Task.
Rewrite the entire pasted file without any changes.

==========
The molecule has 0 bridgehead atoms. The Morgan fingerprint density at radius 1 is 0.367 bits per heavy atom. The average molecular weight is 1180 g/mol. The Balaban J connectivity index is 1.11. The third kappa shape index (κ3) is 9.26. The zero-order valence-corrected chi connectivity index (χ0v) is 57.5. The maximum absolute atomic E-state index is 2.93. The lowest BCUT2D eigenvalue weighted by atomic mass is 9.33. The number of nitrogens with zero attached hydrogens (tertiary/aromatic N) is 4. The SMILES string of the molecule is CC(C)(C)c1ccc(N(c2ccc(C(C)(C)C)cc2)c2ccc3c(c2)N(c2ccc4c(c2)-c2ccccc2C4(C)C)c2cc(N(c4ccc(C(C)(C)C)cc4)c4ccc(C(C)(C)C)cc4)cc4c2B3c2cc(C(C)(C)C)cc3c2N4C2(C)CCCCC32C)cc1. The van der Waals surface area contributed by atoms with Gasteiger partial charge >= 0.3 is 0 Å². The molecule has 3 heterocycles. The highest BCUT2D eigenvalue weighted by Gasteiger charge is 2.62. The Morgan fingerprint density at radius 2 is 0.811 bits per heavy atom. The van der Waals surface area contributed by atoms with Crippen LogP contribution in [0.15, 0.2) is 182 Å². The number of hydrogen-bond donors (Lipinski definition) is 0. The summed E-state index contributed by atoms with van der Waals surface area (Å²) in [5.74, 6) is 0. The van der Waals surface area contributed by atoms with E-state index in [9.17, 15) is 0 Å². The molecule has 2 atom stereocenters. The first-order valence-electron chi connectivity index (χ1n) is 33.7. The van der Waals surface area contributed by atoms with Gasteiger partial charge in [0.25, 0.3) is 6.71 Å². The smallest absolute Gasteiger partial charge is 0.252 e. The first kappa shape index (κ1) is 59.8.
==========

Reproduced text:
The molecule has 0 bridgehead atoms. The Morgan fingerprint density at radius 1 is 0.367 bits per heavy atom. The average molecular weight is 1180 g/mol. The Balaban J connectivity index is 1.11. The third kappa shape index (κ3) is 9.26. The zero-order valence-corrected chi connectivity index (χ0v) is 57.5. The maximum absolute atomic E-state index is 2.93. The lowest BCUT2D eigenvalue weighted by atomic mass is 9.33. The number of nitrogens with zero attached hydrogens (tertiary/aromatic N) is 4. The SMILES string of the molecule is CC(C)(C)c1ccc(N(c2ccc(C(C)(C)C)cc2)c2ccc3c(c2)N(c2ccc4c(c2)-c2ccccc2C4(C)C)c2cc(N(c4ccc(C(C)(C)C)cc4)c4ccc(C(C)(C)C)cc4)cc4c2B3c2cc(C(C)(C)C)cc3c2N4C2(C)CCCCC32C)cc1. The van der Waals surface area contributed by atoms with Gasteiger partial charge >= 0.3 is 0 Å². The molecule has 3 heterocycles. The highest BCUT2D eigenvalue weighted by Gasteiger charge is 2.62. The Morgan fingerprint density at radius 2 is 0.811 bits per heavy atom. The van der Waals surface area contributed by atoms with Crippen LogP contribution in [0.15, 0.2) is 182 Å². The number of hydrogen-bond donors (Lipinski definition) is 0. The summed E-state index contributed by atoms with van der Waals surface area (Å²) in [5.74, 6) is 0. The van der Waals surface area contributed by atoms with E-state index in [9.17, 15) is 0 Å². The molecule has 2 atom stereocenters. The first-order valence-electron chi connectivity index (χ1n) is 33.7. The van der Waals surface area contributed by atoms with Gasteiger partial charge in [0.25, 0.3) is 6.71 Å². The smallest absolute Gasteiger partial charge is 0.252 e. The first kappa shape index (κ1) is 59.8.